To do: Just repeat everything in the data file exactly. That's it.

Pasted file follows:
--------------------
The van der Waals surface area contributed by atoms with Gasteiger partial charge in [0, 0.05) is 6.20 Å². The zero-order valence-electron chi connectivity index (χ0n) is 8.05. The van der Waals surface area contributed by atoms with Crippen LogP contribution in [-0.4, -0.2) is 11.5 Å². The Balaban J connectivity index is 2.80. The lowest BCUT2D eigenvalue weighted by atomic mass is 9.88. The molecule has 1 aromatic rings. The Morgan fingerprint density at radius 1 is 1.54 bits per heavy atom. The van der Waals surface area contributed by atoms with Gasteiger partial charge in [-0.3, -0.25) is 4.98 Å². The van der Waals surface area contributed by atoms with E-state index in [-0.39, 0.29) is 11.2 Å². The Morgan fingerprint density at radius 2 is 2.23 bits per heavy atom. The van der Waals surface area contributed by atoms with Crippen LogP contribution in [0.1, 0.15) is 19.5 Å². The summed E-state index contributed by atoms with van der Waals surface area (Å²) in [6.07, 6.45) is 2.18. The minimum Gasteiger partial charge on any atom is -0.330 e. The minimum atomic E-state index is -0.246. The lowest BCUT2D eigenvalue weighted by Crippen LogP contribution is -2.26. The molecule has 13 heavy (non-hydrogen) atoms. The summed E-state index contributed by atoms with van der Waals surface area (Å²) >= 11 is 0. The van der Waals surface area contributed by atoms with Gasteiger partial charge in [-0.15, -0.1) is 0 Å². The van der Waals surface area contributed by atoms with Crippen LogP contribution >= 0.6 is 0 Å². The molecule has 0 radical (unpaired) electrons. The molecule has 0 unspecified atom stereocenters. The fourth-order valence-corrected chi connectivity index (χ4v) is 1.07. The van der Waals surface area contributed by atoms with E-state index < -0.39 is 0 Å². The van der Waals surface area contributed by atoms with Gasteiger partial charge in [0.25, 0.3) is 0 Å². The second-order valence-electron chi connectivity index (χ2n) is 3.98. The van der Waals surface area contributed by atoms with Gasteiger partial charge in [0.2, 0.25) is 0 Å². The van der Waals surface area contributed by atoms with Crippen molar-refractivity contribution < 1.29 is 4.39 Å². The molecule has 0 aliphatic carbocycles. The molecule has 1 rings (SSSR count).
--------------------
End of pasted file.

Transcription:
The van der Waals surface area contributed by atoms with Gasteiger partial charge in [0, 0.05) is 6.20 Å². The zero-order valence-electron chi connectivity index (χ0n) is 8.05. The van der Waals surface area contributed by atoms with Crippen LogP contribution in [-0.4, -0.2) is 11.5 Å². The Balaban J connectivity index is 2.80. The lowest BCUT2D eigenvalue weighted by atomic mass is 9.88. The molecule has 1 aromatic rings. The Morgan fingerprint density at radius 1 is 1.54 bits per heavy atom. The van der Waals surface area contributed by atoms with Gasteiger partial charge in [-0.3, -0.25) is 4.98 Å². The van der Waals surface area contributed by atoms with E-state index in [-0.39, 0.29) is 11.2 Å². The Morgan fingerprint density at radius 2 is 2.23 bits per heavy atom. The van der Waals surface area contributed by atoms with Crippen LogP contribution in [0.1, 0.15) is 19.5 Å². The summed E-state index contributed by atoms with van der Waals surface area (Å²) in [6.07, 6.45) is 2.18. The minimum Gasteiger partial charge on any atom is -0.330 e. The minimum atomic E-state index is -0.246. The lowest BCUT2D eigenvalue weighted by Crippen LogP contribution is -2.26. The molecule has 13 heavy (non-hydrogen) atoms. The summed E-state index contributed by atoms with van der Waals surface area (Å²) >= 11 is 0. The van der Waals surface area contributed by atoms with Gasteiger partial charge in [-0.15, -0.1) is 0 Å². The van der Waals surface area contributed by atoms with Crippen LogP contribution >= 0.6 is 0 Å². The molecule has 0 radical (unpaired) electrons. The molecule has 0 unspecified atom stereocenters. The fourth-order valence-corrected chi connectivity index (χ4v) is 1.07. The van der Waals surface area contributed by atoms with E-state index < -0.39 is 0 Å². The van der Waals surface area contributed by atoms with Gasteiger partial charge in [0.25, 0.3) is 0 Å². The second-order valence-electron chi connectivity index (χ2n) is 3.98. The van der Waals surface area contributed by atoms with Gasteiger partial charge in [0.2, 0.25) is 0 Å². The van der Waals surface area contributed by atoms with Crippen molar-refractivity contribution < 1.29 is 4.39 Å². The molecule has 0 aliphatic carbocycles. The molecule has 1 rings (SSSR count).